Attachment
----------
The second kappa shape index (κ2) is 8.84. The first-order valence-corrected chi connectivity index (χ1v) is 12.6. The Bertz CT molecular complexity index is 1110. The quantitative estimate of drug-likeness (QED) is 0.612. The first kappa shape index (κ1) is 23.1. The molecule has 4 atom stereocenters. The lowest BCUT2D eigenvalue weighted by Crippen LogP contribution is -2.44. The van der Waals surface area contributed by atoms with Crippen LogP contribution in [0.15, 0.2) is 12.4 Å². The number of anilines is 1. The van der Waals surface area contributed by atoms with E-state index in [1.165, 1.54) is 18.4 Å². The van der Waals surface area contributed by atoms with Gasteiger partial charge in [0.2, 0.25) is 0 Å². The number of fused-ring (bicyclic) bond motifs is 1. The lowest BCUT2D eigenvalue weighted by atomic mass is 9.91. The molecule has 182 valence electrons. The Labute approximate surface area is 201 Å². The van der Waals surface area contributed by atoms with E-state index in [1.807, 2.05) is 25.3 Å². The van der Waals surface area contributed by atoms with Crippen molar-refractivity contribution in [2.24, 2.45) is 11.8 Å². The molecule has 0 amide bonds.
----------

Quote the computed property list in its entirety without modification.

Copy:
The second kappa shape index (κ2) is 8.84. The first-order valence-corrected chi connectivity index (χ1v) is 12.6. The Bertz CT molecular complexity index is 1110. The quantitative estimate of drug-likeness (QED) is 0.612. The first kappa shape index (κ1) is 23.1. The molecule has 4 atom stereocenters. The lowest BCUT2D eigenvalue weighted by Crippen LogP contribution is -2.44. The van der Waals surface area contributed by atoms with Crippen LogP contribution in [0.15, 0.2) is 12.4 Å². The number of anilines is 1. The van der Waals surface area contributed by atoms with E-state index in [1.165, 1.54) is 18.4 Å². The van der Waals surface area contributed by atoms with Gasteiger partial charge in [0.2, 0.25) is 0 Å². The number of fused-ring (bicyclic) bond motifs is 1. The lowest BCUT2D eigenvalue weighted by atomic mass is 9.91. The molecule has 182 valence electrons. The Labute approximate surface area is 201 Å². The van der Waals surface area contributed by atoms with E-state index in [1.807, 2.05) is 25.3 Å². The van der Waals surface area contributed by atoms with Crippen molar-refractivity contribution in [2.24, 2.45) is 11.8 Å². The molecule has 0 amide bonds.